Publications Database

Welcome to the new Schulich Peer-Reviewed Publication Database!

The database is currently in beta-testing and will be updated with more features as time goes on. In the meantime, stakeholders are free to explore our faculty’s numerous works. The left-hand panel affords the ability to search by the following:

  • Faculty Member’s Name;
  • Area of Expertise;
  • Whether the Publication is Open-Access (free for public download);
  • Journal Name; and
  • Date Range.

At present, the database covers publications from 2012 to 2020, but will extend further back in the future. In addition to listing publications, the database includes two types of impact metrics: Altmetrics and Plum. The database will be updated annually with most recent publications from our faculty.

If you have any questions or input, please don’t hesitate to get in touch.


Search Results

Voronov, M. and Vince, R. (2012). "Integrating Emotions into the Analysis of Institutional Work", Academy of Management Review, 37(1), 58-81.

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Abstract We argue for the importance of including analyses of emotional and unconscious processes in the study of institutional work. We develop a framework that integrates emotions and their connection to domination, and we offer a typology of interactions between the emotional and cognitive antecedents of institutional maintenance, disruption, and creation. We conclude by discussing the implications of paying closer attention to emotions for future institutional research, including questions regarding reproduction versus change, intentionality, and rationality.
  • Finalist for the Best Published Paper in Organization and Management Theory Award, OMT Division of the Academy of Management, August 2013
  • Emerald Citations of Excellence for 2015 Award

Voronov, M. (2009). "From Marginalization to Phronetic Science: Toward a New Role for Critical Management Studies", Journal of Organizational Change Management, 22(5), 549-566.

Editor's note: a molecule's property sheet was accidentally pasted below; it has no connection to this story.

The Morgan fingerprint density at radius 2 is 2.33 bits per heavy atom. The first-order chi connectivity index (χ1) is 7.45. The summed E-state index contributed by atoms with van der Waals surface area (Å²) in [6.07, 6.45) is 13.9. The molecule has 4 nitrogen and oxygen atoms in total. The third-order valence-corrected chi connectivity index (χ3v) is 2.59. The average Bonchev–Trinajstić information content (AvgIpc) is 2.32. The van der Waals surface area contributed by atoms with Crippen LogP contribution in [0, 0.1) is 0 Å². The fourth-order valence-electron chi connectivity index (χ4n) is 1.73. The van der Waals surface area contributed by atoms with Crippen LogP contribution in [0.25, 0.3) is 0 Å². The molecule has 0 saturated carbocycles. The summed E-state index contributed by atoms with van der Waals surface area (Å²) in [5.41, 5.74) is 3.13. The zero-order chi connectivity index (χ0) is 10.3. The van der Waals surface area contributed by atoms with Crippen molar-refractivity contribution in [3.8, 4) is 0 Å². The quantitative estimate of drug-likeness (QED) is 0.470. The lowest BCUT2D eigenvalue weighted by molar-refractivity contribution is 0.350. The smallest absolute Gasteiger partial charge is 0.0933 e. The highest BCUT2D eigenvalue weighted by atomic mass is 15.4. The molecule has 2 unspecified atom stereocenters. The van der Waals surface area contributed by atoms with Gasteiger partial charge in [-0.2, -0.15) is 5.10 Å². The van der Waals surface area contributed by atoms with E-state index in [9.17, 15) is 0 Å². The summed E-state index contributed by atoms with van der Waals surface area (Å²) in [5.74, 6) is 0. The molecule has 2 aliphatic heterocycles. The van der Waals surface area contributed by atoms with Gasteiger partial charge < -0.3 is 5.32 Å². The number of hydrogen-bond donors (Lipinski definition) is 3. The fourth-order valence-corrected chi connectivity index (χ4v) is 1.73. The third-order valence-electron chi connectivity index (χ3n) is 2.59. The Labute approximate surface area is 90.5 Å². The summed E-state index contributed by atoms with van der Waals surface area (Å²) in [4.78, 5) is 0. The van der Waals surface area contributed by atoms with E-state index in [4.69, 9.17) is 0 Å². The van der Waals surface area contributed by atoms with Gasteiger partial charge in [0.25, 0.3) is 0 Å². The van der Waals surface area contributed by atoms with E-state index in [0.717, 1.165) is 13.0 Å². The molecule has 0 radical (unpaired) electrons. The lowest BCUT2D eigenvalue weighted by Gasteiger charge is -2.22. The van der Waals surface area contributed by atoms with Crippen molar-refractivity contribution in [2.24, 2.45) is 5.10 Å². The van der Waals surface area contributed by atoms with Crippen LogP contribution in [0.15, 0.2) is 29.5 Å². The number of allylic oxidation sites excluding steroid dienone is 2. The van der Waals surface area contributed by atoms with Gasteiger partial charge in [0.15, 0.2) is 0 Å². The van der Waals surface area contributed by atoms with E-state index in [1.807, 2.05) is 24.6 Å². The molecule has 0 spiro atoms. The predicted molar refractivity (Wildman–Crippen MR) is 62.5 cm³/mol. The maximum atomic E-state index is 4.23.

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Abstract The purpose of this paper is to explore how critical management studies' (CMS) awkward relationship with the world of practice may have allowed it to become a dominated field in academia, which features a nearly exclusive focus on research for theory's sake, a lack of interest or discomfort with practical applications, and a devaluing of non‐academic pursuits. Despite research on oppression, resistance, and emancipation, CMS scholars do not tend to focus on the field's own domination or to ensure that its emancipatory agenda offers any practical impact. The paper loosely draws on Bourdieu's notions of habitus and symbolic violence to make sense of his experience of attempting to fit in the CMS community as a scholar interested in practical applications of CMS insights. The paper argues that CMS is uniquely positioned to help organization studies become a phronetic science, both practical and capable of addressing questions of power and values, essential to management practice. The estrangement between theory and practice in CMS is symptomatic of the same phenomenon in the broader organization studies community. The paper addresses not only how CMS can become a more phronetic science but also the benefits of phronetic research for the broader organization studies.